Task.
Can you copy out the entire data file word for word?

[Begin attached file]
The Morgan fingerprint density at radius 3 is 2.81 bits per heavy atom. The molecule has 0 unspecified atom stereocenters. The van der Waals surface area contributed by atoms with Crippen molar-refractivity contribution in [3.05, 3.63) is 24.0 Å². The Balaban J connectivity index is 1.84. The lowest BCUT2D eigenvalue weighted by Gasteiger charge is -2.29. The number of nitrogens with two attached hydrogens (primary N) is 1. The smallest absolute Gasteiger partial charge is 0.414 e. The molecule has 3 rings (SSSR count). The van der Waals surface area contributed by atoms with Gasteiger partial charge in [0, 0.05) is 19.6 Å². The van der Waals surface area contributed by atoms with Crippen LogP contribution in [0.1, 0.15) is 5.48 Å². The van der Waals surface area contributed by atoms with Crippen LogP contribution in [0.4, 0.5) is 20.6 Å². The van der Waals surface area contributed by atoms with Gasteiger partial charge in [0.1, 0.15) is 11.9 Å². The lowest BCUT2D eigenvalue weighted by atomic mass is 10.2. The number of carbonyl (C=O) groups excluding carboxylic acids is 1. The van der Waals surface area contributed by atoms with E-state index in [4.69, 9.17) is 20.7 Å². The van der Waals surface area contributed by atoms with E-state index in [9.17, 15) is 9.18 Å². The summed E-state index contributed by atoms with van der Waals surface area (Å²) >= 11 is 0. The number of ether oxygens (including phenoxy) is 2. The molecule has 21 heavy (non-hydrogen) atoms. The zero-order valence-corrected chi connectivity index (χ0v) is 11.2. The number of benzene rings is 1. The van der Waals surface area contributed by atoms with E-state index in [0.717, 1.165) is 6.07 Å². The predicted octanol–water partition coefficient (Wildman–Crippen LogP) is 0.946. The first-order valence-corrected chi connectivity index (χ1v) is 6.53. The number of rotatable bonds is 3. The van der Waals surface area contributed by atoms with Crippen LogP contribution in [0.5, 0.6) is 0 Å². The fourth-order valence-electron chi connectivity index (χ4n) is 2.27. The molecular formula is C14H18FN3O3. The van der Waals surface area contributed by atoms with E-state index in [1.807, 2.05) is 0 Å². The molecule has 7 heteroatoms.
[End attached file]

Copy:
The Morgan fingerprint density at radius 3 is 2.81 bits per heavy atom. The molecule has 0 unspecified atom stereocenters. The van der Waals surface area contributed by atoms with Crippen molar-refractivity contribution in [3.05, 3.63) is 24.0 Å². The Balaban J connectivity index is 1.84. The lowest BCUT2D eigenvalue weighted by Gasteiger charge is -2.29. The number of nitrogens with two attached hydrogens (primary N) is 1. The smallest absolute Gasteiger partial charge is 0.414 e. The molecule has 3 rings (SSSR count). The van der Waals surface area contributed by atoms with Gasteiger partial charge in [0, 0.05) is 19.6 Å². The van der Waals surface area contributed by atoms with Crippen LogP contribution in [0.1, 0.15) is 5.48 Å². The van der Waals surface area contributed by atoms with Crippen LogP contribution in [0.4, 0.5) is 20.6 Å². The van der Waals surface area contributed by atoms with Gasteiger partial charge in [0.1, 0.15) is 11.9 Å². The lowest BCUT2D eigenvalue weighted by atomic mass is 10.2. The number of carbonyl (C=O) groups excluding carboxylic acids is 1. The van der Waals surface area contributed by atoms with E-state index in [4.69, 9.17) is 20.7 Å². The van der Waals surface area contributed by atoms with E-state index in [9.17, 15) is 9.18 Å². The summed E-state index contributed by atoms with van der Waals surface area (Å²) >= 11 is 0. The number of ether oxygens (including phenoxy) is 2. The molecule has 21 heavy (non-hydrogen) atoms. The zero-order valence-corrected chi connectivity index (χ0v) is 11.2. The number of benzene rings is 1. The van der Waals surface area contributed by atoms with E-state index in [0.717, 1.165) is 6.07 Å². The predicted octanol–water partition coefficient (Wildman–Crippen LogP) is 0.946. The first-order valence-corrected chi connectivity index (χ1v) is 6.53. The number of rotatable bonds is 3. The van der Waals surface area contributed by atoms with Crippen LogP contribution in [0.5, 0.6) is 0 Å². The fourth-order valence-electron chi connectivity index (χ4n) is 2.27. The molecular formula is C14H18FN3O3. The van der Waals surface area contributed by atoms with E-state index in [1.807, 2.05) is 0 Å². The molecule has 7 heteroatoms.